Monday, February 13, 2012

Pity the Billionaire

Thomas Frank. Pity the Billionaire: the Hard-Times Swindle and the Unlikely Comeback of the Right. New York: Henry Holt, 2012

Reviewed by T. Hatch

Columnist, author, and former editor of the Baffler Thomas Frank asks the question, in his latest book Pity the Billionaire, how is it possible that the political Right thrived in the 2010 elections despite the economic meltdown of 2008? Why then were the trajectories of the 1932 and 2008 elections so different?  One would think that the “newest Right” should have been as discredited as Herbert Hoover with no chance to win an election anytime soon. Yet, alas, they did.

Frank argues that the “newest Right” is something like a bunch of zombies in a cheesy Hollywood movie;  the undead have amazing recuperative powers. In early 2009 the chattering class was presiding over the funeral of the Republican Party.  By August of that year the Democrats were back on their heels playing defense at town hall meetings where health care reform was the topic.  By 2010 the Democrats were in full retreat suffering a historically devastating defeat in the midterm elections. “If you had brought the world’s teenaged anarchists together in some great international congress and asked them to design an ideal crisis they could not have discredited market-based civilization more completely than did the crash of 2008” (p.26).  Pity the Billionaire seeks to answer the question of why this counter-intuitive conservative resurgence in 2010 could have taken place.

The real genius of the newest Right has been to unleash the “cynical idealism of billionaire America” (p.44) on a country ready for its cold embrace.  The brilliance of equating “we the people” with derivatives traders and convincing the victims of the great recession that not only would it be wrong and a form of “class warfare” to criticize investment bankers, but that they should show some sympathy for the beleaguered billionaire class, is not to be underestimated.  This peculiar form of billionaire inspired populism maintains that markets are democratic systems with consumers and investors making their desires known through the naturally recurring phenomenon of price auction theory.  Whereas market populism used to be the domain of the wealthy, now it is for the masses.

A significant part of Pity the Billionaire is basically an ethnography of the Tea Party Movement. The Tea Party is little more than the petit bourgeois white supremacist wing of the Republican Party. With their own cable news channel as a megaphone,  and a corporate media that could not get enough of their eccentric act, they were effective in framing the issue as choice between a small business utopia and a government imposed socialism.  Frank, who has read C. Wright Mills carefully, well understands that small business is useful to big business as a mascot for the ideology of utopian capitalism. Using small business folklore as the basis for a populist front is the preferred methodology of the corporate robber barons.  In this respect the top down faux populism of the Tea Party represents this triumph of three decades of neoliberal ideology.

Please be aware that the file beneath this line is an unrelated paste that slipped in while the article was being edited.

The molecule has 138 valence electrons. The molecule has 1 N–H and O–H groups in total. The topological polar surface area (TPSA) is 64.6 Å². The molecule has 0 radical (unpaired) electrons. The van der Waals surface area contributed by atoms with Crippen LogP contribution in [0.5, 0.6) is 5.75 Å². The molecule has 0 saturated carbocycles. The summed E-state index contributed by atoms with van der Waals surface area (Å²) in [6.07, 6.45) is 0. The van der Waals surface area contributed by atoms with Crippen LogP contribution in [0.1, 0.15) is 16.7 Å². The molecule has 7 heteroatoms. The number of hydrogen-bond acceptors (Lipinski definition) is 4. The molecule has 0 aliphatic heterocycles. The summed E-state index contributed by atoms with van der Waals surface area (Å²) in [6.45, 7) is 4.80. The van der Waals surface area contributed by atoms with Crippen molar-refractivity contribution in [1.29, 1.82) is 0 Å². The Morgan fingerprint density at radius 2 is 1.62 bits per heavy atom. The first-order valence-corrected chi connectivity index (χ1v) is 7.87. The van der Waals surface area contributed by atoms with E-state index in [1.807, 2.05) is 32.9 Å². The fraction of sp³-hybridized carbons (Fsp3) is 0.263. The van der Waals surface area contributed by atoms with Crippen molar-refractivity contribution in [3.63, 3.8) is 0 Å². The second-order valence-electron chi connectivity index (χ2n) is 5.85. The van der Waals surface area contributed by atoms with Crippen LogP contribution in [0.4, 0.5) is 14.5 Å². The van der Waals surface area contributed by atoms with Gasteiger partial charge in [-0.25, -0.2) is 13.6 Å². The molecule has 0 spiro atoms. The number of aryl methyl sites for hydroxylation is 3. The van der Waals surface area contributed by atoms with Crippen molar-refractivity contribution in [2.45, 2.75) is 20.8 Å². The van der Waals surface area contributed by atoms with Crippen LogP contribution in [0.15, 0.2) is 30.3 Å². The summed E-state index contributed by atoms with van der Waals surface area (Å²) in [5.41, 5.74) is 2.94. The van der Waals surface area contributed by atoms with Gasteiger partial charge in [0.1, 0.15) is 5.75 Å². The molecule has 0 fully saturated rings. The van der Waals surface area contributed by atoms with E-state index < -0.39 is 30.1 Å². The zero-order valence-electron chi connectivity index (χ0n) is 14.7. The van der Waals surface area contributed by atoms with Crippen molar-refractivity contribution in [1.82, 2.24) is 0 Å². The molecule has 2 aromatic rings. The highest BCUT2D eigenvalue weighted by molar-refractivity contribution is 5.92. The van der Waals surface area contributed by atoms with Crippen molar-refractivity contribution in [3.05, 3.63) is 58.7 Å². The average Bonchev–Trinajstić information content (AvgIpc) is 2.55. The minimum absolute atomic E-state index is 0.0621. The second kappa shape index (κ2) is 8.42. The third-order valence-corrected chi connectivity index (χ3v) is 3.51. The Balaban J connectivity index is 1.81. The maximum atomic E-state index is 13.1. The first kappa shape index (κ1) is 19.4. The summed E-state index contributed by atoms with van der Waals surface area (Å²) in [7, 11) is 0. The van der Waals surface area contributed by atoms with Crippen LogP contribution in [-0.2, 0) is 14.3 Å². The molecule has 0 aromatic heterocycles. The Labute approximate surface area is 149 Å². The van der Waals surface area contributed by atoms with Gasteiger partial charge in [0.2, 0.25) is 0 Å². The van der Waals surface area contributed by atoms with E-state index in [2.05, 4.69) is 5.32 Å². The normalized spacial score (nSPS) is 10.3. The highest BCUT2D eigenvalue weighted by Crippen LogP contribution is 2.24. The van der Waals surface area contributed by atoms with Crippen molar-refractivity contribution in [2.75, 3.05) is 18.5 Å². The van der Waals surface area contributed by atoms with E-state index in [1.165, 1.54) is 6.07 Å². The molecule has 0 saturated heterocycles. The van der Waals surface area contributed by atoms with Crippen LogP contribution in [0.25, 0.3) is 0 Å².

Whereas the top down construction of a phony populism was successful, the Obama administration’s efforts at bailing out the economy from on high, at the expense of multitude, were politically less so.  F.D.R. worked to save and restructure the economy from the bottom up.  Rather than placing itself at the forefront of the populist anger against Wall Street (breaking up the banks, stopping the foreclosures, jailing the criminals etc.) the Obama administration made itself the embodiment of cronyism, i.e., instead of another F.D.R. we got Clinton II.  Not only was catering to Wall Street an act of moral cowardice it was a huge tactical error which allowed the Right to gather itself and quickly counterattack.

The delusions of the Right are situated in the shibboleth of an unfettered free market. However, Obama and the modern Democratic Party are equally delusional. The Democrats cognitive break with reality is not based on economics but emanates from the world of political science according to Frank.  Their collective hallucination manifests itself in a “cult of centrism and compromise.” Like another tall gaunt politician of yesteryear, Obama must have imagined himself waving a piece of paper in the air proclaiming, “We have bi-partisan consensus in our time!” Frank states that “President Obama tries to stay on the good side of companies like Goldman Sachs and BP even as he desperately drives his hook-and-ladder around a world they have set on fire.” (p. 136) Fearful that he might be seen as a radical, Obama has dutifully carried the water for Wall Street.

Another explanation for the politically inexplicable may be that we were cheated out of seeing the full effects of the train wreck. The banking industry did not suffer the consequences of a collapse because the much maligned bureaucracy in Washington D.C. saved them.  The deus ex machina of the federal government saved the ungrateful lords of Wall Street. As thanks, the Right has been able to shift the blame from the scene of the crime to Washington D.C.

Find this book (and place a hold on it!) at the Free Library of Philadelphia: McN 12336742 (at about eleven branches, and checked out or on its way to a branch to be checked out.)

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